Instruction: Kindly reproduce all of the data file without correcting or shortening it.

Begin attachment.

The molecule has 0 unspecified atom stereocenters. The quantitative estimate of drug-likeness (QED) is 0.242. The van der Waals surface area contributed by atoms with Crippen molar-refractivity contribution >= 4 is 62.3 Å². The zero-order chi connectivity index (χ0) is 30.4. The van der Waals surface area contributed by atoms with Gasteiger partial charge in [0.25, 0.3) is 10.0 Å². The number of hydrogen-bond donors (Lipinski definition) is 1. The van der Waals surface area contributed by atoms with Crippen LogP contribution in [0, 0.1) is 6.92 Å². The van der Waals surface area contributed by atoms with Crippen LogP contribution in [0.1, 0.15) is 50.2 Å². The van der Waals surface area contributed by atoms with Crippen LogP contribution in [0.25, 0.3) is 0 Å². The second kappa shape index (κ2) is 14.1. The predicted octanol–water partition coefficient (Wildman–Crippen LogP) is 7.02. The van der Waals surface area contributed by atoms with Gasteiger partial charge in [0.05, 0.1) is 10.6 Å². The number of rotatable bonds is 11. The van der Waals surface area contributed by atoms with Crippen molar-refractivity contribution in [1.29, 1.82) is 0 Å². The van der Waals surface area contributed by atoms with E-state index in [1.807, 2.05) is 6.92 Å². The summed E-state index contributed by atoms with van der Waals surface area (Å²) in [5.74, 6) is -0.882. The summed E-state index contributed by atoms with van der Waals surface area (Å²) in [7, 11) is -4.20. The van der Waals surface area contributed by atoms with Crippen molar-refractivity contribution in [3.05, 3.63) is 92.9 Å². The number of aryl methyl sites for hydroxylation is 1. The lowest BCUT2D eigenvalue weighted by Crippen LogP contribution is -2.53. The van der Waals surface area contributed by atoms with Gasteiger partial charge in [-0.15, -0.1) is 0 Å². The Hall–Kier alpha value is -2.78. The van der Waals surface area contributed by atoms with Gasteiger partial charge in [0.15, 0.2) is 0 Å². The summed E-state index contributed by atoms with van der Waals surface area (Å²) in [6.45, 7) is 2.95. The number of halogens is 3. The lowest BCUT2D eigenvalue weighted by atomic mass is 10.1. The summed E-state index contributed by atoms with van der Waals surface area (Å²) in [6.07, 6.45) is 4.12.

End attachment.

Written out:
The molecule has 0 unspecified atom stereocenters. The quantitative estimate of drug-likeness (QED) is 0.242. The van der Waals surface area contributed by atoms with Crippen molar-refractivity contribution >= 4 is 62.3 Å². The zero-order chi connectivity index (χ0) is 30.4. The van der Waals surface area contributed by atoms with Gasteiger partial charge in [0.25, 0.3) is 10.0 Å². The number of hydrogen-bond donors (Lipinski definition) is 1. The van der Waals surface area contributed by atoms with Crippen LogP contribution in [0, 0.1) is 6.92 Å². The van der Waals surface area contributed by atoms with Crippen LogP contribution in [0.1, 0.15) is 50.2 Å². The van der Waals surface area contributed by atoms with Crippen LogP contribution in [0.25, 0.3) is 0 Å². The second kappa shape index (κ2) is 14.1. The predicted octanol–water partition coefficient (Wildman–Crippen LogP) is 7.02. The van der Waals surface area contributed by atoms with Gasteiger partial charge in [0.05, 0.1) is 10.6 Å². The number of rotatable bonds is 11. The van der Waals surface area contributed by atoms with Crippen molar-refractivity contribution in [1.29, 1.82) is 0 Å². The van der Waals surface area contributed by atoms with E-state index in [1.807, 2.05) is 6.92 Å². The summed E-state index contributed by atoms with van der Waals surface area (Å²) in [5.74, 6) is -0.882. The summed E-state index contributed by atoms with van der Waals surface area (Å²) in [7, 11) is -4.20. The van der Waals surface area contributed by atoms with Crippen molar-refractivity contribution in [3.05, 3.63) is 92.9 Å². The number of aryl methyl sites for hydroxylation is 1. The lowest BCUT2D eigenvalue weighted by Crippen LogP contribution is -2.53. The van der Waals surface area contributed by atoms with Gasteiger partial charge in [-0.15, -0.1) is 0 Å². The Hall–Kier alpha value is -2.78. The van der Waals surface area contributed by atoms with Gasteiger partial charge in [0.15, 0.2) is 0 Å². The summed E-state index contributed by atoms with van der Waals surface area (Å²) in [6.45, 7) is 2.95. The number of halogens is 3. The lowest BCUT2D eigenvalue weighted by atomic mass is 10.1. The summed E-state index contributed by atoms with van der Waals surface area (Å²) in [6.07, 6.45) is 4.12.